Second Anniversary of COVID-19 SIREN Study20th July 2022
South Eastern Health & Social Care Trust staff remain dedicated to the fight against COVID-19 by continuing to take part in the largest Covid Research Project in the world – SIREN.
182 staff have committed to participating for a further year which means the South Eastern Trust has the highest number of staff taking part in this vital study in Northern Ireland.
The aim of the project is to study COVID-19 immunity levels and the impact of detectable anti SARS-COV2 antibodies in healthcare workers and to understand whether prior infection with SARS-CoV2 (the virus that causes COVID-19) protects against future infection with the same virus.
SIREN has provided valuable evidence about immunity following SARS-CoV-2 infection and COVID-19 vaccination. It has also supplied surveillance data on infection and emerging variants.
In January 2021 the first analysis of protection following SARS-CoV-2 infection was published. The analysis showed that reinfection was possible, but that there was an over 80% reduction in infection among people who had previously contracted COVID-19 compared to those who had not.
In Spring 2021, when the Alpha variant was dominant in the UK and Northern Ireland, the first analysis of the effectiveness of COVID-19 vaccination showed that protection against infection 21 days after the first dose was 70% and rose to 85%, 7 days after the second dose was received.
In February 2022 the study looked at protection against SARS-CoV-2 infection following both previous infection and vaccination. It found that in previously uninfected individuals, 2 doses of the Pfizer vaccine were associated with high short-term protection against SARS-CoV-2 infection but that this protection reduced considerably after 6 months. Among those with a previous infection, vaccination appeared to boost their immunity, providing strong and longer lasting protection. This provided important insights for COVID-19 vaccination programmes.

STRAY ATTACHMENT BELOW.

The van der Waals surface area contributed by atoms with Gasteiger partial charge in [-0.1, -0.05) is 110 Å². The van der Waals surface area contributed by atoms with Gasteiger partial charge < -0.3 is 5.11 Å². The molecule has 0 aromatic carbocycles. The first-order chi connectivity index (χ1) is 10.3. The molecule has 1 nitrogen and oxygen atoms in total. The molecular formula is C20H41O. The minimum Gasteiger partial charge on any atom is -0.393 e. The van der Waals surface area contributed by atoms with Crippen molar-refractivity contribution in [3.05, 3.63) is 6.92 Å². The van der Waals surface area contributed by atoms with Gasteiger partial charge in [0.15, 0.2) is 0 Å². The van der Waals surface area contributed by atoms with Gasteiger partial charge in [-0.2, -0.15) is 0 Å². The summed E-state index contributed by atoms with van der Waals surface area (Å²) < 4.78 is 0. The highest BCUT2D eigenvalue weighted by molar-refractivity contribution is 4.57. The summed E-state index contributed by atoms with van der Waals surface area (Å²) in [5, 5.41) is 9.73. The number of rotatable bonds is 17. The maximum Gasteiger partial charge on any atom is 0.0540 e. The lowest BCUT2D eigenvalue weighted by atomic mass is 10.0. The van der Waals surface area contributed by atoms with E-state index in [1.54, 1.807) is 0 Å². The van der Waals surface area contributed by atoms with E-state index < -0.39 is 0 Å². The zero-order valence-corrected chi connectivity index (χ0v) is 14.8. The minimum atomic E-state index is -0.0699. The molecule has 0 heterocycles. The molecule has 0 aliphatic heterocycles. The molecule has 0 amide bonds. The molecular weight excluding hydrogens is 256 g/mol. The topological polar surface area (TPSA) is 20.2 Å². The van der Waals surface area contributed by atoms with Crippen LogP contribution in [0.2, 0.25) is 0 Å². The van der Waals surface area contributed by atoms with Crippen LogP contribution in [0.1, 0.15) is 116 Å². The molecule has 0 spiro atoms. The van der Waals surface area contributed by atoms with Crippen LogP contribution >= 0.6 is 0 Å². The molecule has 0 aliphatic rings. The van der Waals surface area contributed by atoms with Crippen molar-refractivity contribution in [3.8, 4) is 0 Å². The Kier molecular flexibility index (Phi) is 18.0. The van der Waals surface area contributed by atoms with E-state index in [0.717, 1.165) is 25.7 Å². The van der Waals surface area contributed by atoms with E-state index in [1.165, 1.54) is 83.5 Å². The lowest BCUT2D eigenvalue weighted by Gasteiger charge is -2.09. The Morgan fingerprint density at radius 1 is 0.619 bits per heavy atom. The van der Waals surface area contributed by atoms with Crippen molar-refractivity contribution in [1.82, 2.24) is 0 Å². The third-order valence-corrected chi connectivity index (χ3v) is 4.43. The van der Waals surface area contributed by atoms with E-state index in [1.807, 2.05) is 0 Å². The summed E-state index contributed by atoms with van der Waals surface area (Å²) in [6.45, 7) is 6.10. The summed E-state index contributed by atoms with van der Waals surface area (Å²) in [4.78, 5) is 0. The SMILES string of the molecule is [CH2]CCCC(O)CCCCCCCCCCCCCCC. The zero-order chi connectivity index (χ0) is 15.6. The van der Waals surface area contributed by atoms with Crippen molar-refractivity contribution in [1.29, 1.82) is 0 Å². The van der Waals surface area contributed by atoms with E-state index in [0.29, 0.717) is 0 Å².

Principal Investigator SIREN and Consultant Microbiologist at the South Eastern Trust, Dr Yuri Protaschik, said, “The SARS-CoV2 immunity and reinfection evaluation study (SIREN) is a unique, large scale research involving healthcare workers. It is a national core study that provides vital insight into immunity and vaccine effectiveness. The Siren study was established at the start of the pandemic and now we proudly celebrate our 2-year anniversary!”
Yuri added, “I would like to thank all the participants for their dedication and commitment to this project and for their invaluable contribution to World science. As issues around COVID-19 are evolving and key questions still need to be answered, the study has been extended for another year. With fortnightly PCR testing and monthly blood samples required, it is not an easy task, but our staff have stepped up to the mark to participate in this important piece of research.”
The SIREN study is a unique, UK-wide partnership with Health & Social Care staff providing an agile response to the COVID-19 pandemic. It is one of the national core studies established in response to the COVID-19 pandemic and a National Institute for Health Research (NIHR) urgent priority study. SIREN has received recognition from senior leaders nationally including Chief Medical Officers (CMOs) and continues to help inform the pandemic response at a national level.
The South Eastern Trust’s Deputy Chief Executive, Nicki Patterson, who has participated in the SIREN study for the past two years and will continue to be involved in the project, says, “I am very committed to this vital research which we all hope will help in the battle against Covid-19. I am delighted but not surprised that so many members of staff in our Trust regularly give up their time to try and help others.”